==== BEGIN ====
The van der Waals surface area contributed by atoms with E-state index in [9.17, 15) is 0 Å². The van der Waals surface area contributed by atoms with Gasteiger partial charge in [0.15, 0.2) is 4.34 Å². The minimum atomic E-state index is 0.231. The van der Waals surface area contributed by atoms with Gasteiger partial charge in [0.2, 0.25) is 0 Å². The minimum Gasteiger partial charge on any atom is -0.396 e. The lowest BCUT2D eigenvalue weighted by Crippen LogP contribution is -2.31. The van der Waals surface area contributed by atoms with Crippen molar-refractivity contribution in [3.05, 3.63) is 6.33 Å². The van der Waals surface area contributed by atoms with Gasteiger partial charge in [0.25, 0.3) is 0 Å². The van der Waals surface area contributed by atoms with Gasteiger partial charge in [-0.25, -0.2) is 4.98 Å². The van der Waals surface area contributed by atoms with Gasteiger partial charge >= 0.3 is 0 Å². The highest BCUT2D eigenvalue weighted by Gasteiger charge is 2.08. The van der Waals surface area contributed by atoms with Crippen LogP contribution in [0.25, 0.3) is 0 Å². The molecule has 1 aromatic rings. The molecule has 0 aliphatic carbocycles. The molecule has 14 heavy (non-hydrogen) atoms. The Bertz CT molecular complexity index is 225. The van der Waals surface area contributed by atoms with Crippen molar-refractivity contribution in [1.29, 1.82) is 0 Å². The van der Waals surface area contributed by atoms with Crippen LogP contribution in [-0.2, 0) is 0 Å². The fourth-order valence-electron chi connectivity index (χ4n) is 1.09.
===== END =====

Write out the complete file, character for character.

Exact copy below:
The van der Waals surface area contributed by atoms with E-state index in [9.17, 15) is 0 Å². The van der Waals surface area contributed by atoms with Gasteiger partial charge in [0.15, 0.2) is 4.34 Å². The minimum atomic E-state index is 0.231. The van der Waals surface area contributed by atoms with Gasteiger partial charge in [0.2, 0.25) is 0 Å². The minimum Gasteiger partial charge on any atom is -0.396 e. The lowest BCUT2D eigenvalue weighted by Crippen LogP contribution is -2.31. The van der Waals surface area contributed by atoms with Crippen molar-refractivity contribution in [3.05, 3.63) is 6.33 Å². The van der Waals surface area contributed by atoms with Gasteiger partial charge in [0.25, 0.3) is 0 Å². The van der Waals surface area contributed by atoms with Gasteiger partial charge in [-0.25, -0.2) is 4.98 Å². The van der Waals surface area contributed by atoms with Gasteiger partial charge >= 0.3 is 0 Å². The highest BCUT2D eigenvalue weighted by Gasteiger charge is 2.08. The van der Waals surface area contributed by atoms with Crippen LogP contribution in [0.25, 0.3) is 0 Å². The molecule has 1 aromatic rings. The molecule has 0 aliphatic carbocycles. The molecule has 14 heavy (non-hydrogen) atoms. The Bertz CT molecular complexity index is 225. The van der Waals surface area contributed by atoms with Crippen molar-refractivity contribution in [1.29, 1.82) is 0 Å². The van der Waals surface area contributed by atoms with Crippen LogP contribution in [-0.2, 0) is 0 Å². The fourth-order valence-electron chi connectivity index (χ4n) is 1.09.